Review: The Dragon Tree by Julia Ibbotson
Today, I'm delighted to share my review for The Dragon Tree, a wonderful timeslip novel by Julia Ibbotson.
My thanks to Rachel's Random Resources for a copy. Make sure to check out all the other fabulous posts on this tour!
The Dragon Tree
Dr DuLac series Book 2
Timeslip / Dual-Timeline Fiction
I was pleased to see the whole Dr DuLac series on tour with Rachel's Random Resources. Having previously read A Shape on the Air, I was looking forward to reading the next novel in the series, The Dragon Tree. And it was worth the wait!
A Shape on the Air introduced us to Dr Vivienne ’Viv' DuLac, a historian with a focus on medieval England. We discovered her link to the past, through her late mother, and a bloodline that dates back to the Lady of the Lake.
The Dragon Tree begins with a tragic loss that knocks Viv sideways. Falling into deep depression, she struggles to deal with the loss of her unborn daughter, Ana. Her husband Rory, meanwhile, throws himself into his work.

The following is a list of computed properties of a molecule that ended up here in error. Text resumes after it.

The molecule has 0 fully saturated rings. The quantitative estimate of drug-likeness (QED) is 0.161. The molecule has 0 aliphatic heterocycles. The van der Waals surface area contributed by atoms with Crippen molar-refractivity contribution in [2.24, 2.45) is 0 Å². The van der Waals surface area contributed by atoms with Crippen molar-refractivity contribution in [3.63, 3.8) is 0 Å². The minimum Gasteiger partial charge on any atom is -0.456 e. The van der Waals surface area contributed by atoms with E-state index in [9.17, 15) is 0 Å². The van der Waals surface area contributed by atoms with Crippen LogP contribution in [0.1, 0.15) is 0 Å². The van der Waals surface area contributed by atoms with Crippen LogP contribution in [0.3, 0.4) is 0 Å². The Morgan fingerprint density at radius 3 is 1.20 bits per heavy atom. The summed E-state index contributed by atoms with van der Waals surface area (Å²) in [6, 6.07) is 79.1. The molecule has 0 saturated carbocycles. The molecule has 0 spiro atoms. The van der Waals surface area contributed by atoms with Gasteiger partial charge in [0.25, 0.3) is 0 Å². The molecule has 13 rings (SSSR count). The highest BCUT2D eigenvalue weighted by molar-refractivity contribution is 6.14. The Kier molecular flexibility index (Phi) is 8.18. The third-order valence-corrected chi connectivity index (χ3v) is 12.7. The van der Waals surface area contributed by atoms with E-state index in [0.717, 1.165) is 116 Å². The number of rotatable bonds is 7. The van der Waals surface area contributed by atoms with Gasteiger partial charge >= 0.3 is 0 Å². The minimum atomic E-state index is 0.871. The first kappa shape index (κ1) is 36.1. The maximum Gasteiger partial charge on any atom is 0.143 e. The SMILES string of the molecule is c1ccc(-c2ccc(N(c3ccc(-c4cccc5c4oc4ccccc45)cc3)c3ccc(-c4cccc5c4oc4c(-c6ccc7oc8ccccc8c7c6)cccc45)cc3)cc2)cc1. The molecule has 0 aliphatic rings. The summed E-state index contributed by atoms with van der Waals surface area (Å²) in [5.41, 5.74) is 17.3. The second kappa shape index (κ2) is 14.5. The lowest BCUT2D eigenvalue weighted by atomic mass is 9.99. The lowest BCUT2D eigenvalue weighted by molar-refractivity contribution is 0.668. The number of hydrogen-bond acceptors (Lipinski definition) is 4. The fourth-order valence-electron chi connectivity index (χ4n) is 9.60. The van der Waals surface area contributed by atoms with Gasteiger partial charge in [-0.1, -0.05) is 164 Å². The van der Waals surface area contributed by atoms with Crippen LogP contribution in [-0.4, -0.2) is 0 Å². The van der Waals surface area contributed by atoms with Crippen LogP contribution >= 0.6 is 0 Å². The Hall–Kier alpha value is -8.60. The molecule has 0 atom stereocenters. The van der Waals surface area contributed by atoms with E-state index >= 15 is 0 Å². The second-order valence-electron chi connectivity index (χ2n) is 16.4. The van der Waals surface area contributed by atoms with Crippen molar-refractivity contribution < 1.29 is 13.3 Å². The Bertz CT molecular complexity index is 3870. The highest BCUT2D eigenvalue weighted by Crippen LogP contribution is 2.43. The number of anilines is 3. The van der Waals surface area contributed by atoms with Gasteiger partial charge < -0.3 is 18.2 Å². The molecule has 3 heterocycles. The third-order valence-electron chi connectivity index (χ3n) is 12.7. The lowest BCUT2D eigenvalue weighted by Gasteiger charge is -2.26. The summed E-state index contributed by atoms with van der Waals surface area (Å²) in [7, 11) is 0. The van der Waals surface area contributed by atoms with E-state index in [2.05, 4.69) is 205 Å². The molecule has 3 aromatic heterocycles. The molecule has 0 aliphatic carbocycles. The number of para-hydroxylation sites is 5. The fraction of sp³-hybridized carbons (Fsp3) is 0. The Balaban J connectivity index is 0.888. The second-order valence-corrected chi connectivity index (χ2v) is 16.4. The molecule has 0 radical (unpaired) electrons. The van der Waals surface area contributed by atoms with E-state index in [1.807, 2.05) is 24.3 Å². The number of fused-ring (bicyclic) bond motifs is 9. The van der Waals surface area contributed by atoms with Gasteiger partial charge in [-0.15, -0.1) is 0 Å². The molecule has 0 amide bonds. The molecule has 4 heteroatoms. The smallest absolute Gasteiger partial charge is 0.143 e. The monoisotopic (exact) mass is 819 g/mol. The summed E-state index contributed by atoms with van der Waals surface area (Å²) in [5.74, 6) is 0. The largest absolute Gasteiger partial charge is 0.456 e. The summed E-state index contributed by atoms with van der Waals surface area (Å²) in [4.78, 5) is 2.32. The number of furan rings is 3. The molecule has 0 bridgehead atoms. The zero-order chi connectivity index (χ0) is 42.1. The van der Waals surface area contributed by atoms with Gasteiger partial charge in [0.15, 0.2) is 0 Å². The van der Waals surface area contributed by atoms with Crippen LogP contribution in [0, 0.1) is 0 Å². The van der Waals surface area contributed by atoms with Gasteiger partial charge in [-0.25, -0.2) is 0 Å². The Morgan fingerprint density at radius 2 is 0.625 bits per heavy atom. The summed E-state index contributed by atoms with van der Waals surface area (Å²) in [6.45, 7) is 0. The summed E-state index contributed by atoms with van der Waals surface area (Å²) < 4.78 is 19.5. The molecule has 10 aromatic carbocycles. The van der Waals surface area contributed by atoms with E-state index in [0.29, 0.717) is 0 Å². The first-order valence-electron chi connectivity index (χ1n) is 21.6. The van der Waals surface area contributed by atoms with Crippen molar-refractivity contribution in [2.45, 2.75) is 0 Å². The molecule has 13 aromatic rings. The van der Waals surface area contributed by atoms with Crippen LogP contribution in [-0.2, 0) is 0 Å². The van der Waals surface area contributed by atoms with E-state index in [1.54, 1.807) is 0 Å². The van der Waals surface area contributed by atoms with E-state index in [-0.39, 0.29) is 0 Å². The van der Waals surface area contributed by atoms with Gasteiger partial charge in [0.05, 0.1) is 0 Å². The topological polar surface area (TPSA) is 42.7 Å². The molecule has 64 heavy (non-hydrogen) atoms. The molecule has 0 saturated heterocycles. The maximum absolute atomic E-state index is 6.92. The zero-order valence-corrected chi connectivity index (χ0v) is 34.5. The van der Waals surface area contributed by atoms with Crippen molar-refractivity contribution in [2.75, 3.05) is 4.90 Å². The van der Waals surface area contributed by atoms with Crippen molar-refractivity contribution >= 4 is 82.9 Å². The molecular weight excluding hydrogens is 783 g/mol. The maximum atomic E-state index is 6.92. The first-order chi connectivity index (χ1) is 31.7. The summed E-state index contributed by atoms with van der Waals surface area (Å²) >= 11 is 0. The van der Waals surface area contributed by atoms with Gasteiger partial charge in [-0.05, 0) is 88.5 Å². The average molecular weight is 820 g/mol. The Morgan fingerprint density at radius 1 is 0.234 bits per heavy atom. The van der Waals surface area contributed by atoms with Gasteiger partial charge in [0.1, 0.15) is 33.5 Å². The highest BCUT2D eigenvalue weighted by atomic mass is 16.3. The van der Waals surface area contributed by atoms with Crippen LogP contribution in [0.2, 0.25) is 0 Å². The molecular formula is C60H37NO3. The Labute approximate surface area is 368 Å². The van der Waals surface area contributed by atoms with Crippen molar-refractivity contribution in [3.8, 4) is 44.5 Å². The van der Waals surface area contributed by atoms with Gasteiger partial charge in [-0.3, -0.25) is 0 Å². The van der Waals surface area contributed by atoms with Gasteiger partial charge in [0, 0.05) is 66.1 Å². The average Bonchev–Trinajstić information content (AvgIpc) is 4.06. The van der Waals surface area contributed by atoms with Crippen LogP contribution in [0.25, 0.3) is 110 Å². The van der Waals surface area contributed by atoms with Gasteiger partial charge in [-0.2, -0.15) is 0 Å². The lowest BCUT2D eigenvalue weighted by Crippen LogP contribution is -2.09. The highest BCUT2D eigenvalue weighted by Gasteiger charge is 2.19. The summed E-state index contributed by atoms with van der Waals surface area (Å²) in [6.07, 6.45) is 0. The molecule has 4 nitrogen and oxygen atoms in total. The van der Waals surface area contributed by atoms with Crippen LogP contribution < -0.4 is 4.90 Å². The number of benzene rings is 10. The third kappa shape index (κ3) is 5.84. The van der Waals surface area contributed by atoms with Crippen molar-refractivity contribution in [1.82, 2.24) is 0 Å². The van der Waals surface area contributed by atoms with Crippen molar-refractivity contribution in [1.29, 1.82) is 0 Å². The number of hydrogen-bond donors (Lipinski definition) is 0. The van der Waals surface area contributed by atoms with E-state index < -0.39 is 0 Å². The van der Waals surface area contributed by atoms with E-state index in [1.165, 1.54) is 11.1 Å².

When Rory is offered a temporary assignment to take over a small church on the Portuguese island of Madeira, off the African west coast, he sees it as a chance to move forward. Reluctantly, Viv agrees. But once in Funchal, Rory shuts himself away, busy discovering what went wrong at the parish.
Viv, meanwhile, begins to have the same visions she had previously, only now it is a young woman called Ana who calls out to her. As Viv sets out to uncover Ana's story, unusual happenings make her wonder if she and Rory are safe.
When she discovers that her trusted ammonite is linked to Ana, together with an other artefact with both Greek and Arabic inscriptions, local to Madeira, she begins to wonder if history of the island's discovery needs to be rewritten. Then another woman of the past reaches out to her, and she realises that she's not the only one who can reach across time...
The Dragon Tree is a wonderful novel of tragic loss, of discovery, and new beginnings. As the past unravels in front of Viv's eyes, we are taken back to early settlements on the island. Ms Ibbotson's plot makes me want to read up more about that incredible place.